Argolis

Trip Start Dec 27, 2012
1
77
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Trip End Mar 26, 2013


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Flag of Greece  , Peloponnese,
Saturday, March 16, 2013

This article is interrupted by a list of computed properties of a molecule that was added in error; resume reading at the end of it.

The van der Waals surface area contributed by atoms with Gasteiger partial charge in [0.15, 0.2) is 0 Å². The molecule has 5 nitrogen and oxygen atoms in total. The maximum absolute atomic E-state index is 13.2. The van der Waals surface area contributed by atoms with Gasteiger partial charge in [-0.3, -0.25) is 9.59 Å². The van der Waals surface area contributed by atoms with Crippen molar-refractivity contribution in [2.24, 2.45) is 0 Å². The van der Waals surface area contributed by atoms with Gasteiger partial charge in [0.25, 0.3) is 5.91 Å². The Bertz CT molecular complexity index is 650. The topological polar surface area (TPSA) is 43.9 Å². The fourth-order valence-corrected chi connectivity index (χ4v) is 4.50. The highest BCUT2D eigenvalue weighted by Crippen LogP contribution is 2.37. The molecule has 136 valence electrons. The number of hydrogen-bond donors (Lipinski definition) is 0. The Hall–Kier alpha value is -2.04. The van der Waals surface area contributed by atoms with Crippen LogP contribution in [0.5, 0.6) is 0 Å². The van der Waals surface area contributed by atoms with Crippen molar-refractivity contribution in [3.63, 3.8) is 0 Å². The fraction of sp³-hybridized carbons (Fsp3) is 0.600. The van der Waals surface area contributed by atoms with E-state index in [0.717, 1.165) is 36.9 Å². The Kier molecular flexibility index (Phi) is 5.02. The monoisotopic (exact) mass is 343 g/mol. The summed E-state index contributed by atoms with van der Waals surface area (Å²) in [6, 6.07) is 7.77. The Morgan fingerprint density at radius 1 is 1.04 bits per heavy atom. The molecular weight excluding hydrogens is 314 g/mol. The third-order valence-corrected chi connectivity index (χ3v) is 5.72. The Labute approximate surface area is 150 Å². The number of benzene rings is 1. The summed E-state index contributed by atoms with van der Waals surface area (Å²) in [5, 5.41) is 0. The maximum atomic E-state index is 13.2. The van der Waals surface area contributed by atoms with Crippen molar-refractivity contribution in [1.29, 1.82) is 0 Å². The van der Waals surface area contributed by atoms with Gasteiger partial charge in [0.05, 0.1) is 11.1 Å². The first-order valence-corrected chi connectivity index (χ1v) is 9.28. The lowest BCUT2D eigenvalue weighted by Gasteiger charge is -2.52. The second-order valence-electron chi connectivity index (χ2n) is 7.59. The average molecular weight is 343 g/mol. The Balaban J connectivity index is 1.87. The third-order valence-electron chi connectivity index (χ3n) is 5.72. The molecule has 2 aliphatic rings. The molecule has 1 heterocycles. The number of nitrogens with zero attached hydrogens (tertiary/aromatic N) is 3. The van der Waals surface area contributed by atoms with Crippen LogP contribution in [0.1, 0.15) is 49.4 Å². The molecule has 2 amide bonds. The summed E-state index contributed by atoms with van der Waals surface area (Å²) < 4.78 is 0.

Today when we got up to get ready for the day tour Elysia had a really and headache and was feeling quite sick and so I would be tackling the day on my own. I went down to breakfast and met the tour bus as is the routine and then we set off on our journey. Our guide was really good today and initially she talked about what we would actually be doing. The first stop for the day (for food and bathrooms only) was the town of Corinth. Here there is an awesome canal that was built to join the Aegean and Ionian seas so that small boats can go through here rather than all the way around the Peloponnese peninsula area. We then go on to see an amazing theatre that apparently had fantastic acoustics due to the way it was designed at Epidavros. Our last stop before lunch will be the acropolis of Mycenae, which is famous for its lion gate. This area has been populated since 6000BC but its golden age and the gate are from 1600-1200BC and the gate is said to be the oldest monument of this type in Europe.